So the explosion of applications are just going to continue to grow. On top of that, of those are gonna be 47% thereabouts are gonna be microservices, services on top of that. And each microservice will have roughly around 20 dependencies. So now you start seeing the landscape of what IT organizations need to manage when we talk about consistent policy or consistent assurance and experience of that application. So if you talk about the landscape maybe just five years ago, I think it was very different. Five years ago, I think we had fairly understood processes. IT organization had, I think, a number of tools in their kit that they could leverage.
And so, for CloudCenter, which has a history...and is going through this transition; we have to acknowledge the toolsets that are emerging. And so, does an IT organization, are they looking to manage these cloud management tools themselves, adding an additional layer of complexity? So, now not only am I managing the service, I'm managing the tool on top of that. And the tool landscape is growing tremendously as well. So, that's skillset, that's resources, that's cost, just to manage the tool landscape, let alone the actual service.
CloudCenter Suite: SaaS Service
CloudCenter evolved into CloudCenter Suite. It evolved into a SaaS service. And that's the important component that Matt's team are evolving effectively. And he'll talk about it a bit more about that. But the three components and the three capabilities, and that's a keyword for us in the way that we're positioning the whole cloud portfolio. We are around modeling applications, so you were able to...CloudCenter is able to see targets in different environments, including on-premises as well as different public clouds.
Future of CloudCenter - Intersight
So first and foremost, let's acknowledge the transition of what is occurring in the landscape of Cloud. So we have virtual machines that are something to manage, whether... Regardless of what Cloud you're on. You have containers that are emerging as the new paradigm of abstraction that is occurring. And then on top of it, the last... Not the last one, but the third one would be serverless. So now, you have a number of different segments of what you have to control and maintain when it comes to Cloud. So that means where we're going is, again, back to these different modes which you deploy your workloads, whether it's on a virtual machine or a container, or even a serverless function, requires a different level or a different best-of-breed tool-set in order to deliver that. Now, there's a couple that are emerging. So it's not like the landscape is growing and bound to the point where any tool-set will do.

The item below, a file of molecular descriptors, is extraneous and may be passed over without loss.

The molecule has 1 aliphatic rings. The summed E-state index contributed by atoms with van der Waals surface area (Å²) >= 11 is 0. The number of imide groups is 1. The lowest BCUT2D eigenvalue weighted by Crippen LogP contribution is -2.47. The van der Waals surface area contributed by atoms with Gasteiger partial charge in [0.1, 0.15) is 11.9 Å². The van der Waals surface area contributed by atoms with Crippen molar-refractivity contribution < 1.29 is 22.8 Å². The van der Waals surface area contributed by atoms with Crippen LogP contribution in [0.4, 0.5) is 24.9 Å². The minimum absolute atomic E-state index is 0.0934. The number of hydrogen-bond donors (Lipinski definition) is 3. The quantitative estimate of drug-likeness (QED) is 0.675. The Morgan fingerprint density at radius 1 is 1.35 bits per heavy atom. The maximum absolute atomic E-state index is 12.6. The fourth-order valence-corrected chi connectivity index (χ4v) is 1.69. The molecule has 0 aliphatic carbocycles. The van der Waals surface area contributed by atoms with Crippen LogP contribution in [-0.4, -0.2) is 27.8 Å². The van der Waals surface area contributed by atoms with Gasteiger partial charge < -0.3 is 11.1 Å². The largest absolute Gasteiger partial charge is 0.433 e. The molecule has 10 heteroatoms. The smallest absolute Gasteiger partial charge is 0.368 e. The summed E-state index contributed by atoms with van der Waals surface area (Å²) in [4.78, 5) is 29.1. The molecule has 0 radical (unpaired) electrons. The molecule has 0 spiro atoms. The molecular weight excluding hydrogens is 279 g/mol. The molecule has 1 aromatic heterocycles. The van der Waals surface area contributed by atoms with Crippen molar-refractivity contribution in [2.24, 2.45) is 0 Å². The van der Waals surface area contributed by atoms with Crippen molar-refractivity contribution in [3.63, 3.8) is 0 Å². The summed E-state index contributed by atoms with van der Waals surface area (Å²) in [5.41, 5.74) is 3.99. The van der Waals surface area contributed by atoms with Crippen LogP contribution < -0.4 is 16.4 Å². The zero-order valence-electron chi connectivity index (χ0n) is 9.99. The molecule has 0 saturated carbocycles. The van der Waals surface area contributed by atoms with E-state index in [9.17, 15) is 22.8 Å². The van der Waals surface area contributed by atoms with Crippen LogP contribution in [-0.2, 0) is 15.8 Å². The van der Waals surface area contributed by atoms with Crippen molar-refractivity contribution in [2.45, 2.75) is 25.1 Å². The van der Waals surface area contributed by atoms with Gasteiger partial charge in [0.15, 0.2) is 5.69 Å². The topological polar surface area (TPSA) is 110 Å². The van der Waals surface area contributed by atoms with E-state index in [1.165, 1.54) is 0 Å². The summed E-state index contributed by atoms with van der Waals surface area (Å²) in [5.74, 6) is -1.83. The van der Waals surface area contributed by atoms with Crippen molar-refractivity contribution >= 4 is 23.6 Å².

So the emergence of enterprise-ready or tool-sets that really are being adopted by either the developer community or the infrastructure's code, what I call the Cloud architect, is the ones that are... You're gonna start seeing Cisco embrace. And that really becomes the future of not only where we're going with CloudCenter, but what we started incorporating into other SaaS platforms that are very important to Cisco.
We've been developing Intersight for the past three years, and it's been there for a while. But really now, it's the capabilities we're gonna be adding to Intersight. And really Intersight started, it's very beginning, genesis, was really about managing the very first layer of what Cloud is, which is compute. A lot of folks... When you talk Cloud the assumptions is, "I can abstract the compute layer." Well, compute is at the heart of everything. You still need this infrastructure. Let alone... You also need the storage that goes with that.
You need the networking that goes with that. So what Intersight started with was having the ability to manage that physical layer. So now we start building on top of that layer. So now we've started the abstractions, the virtual machine capabilities. And so how do we manage the hypervisors? And then on top of it, the containers? And then how do we manage the containers? And we're working with Kubernetes in order to orchestrate those containers. And then when you start having those pieces, you can build things like serverless. Now that's just now that that layer... Now what's the tools to monitor? What's the tools to orchestrate? What's the tools to manage those Cloud environments? So you can start seeing this layering approach that we're doing to Intersight, and this really is the future and this is where Cisco is going.
People don't want to manage, to have to build stacks that they have to host and maintain and then upgrade them and manage them. So the whole idea of cloud management, I think is going away towards, I wanna be able to access a source, a platform a source of modular capabilities, so I can perform specific cloud and you can use a different name there, but cloud operations like what are... Matt just described... I described three kind of unique capabilities to kind of answer your question. The CloudCenter, it was one of the... I think, the first software that enabled that build model ones, build ones deploy anywhere you want with just a few clicks. That was the secret sauce.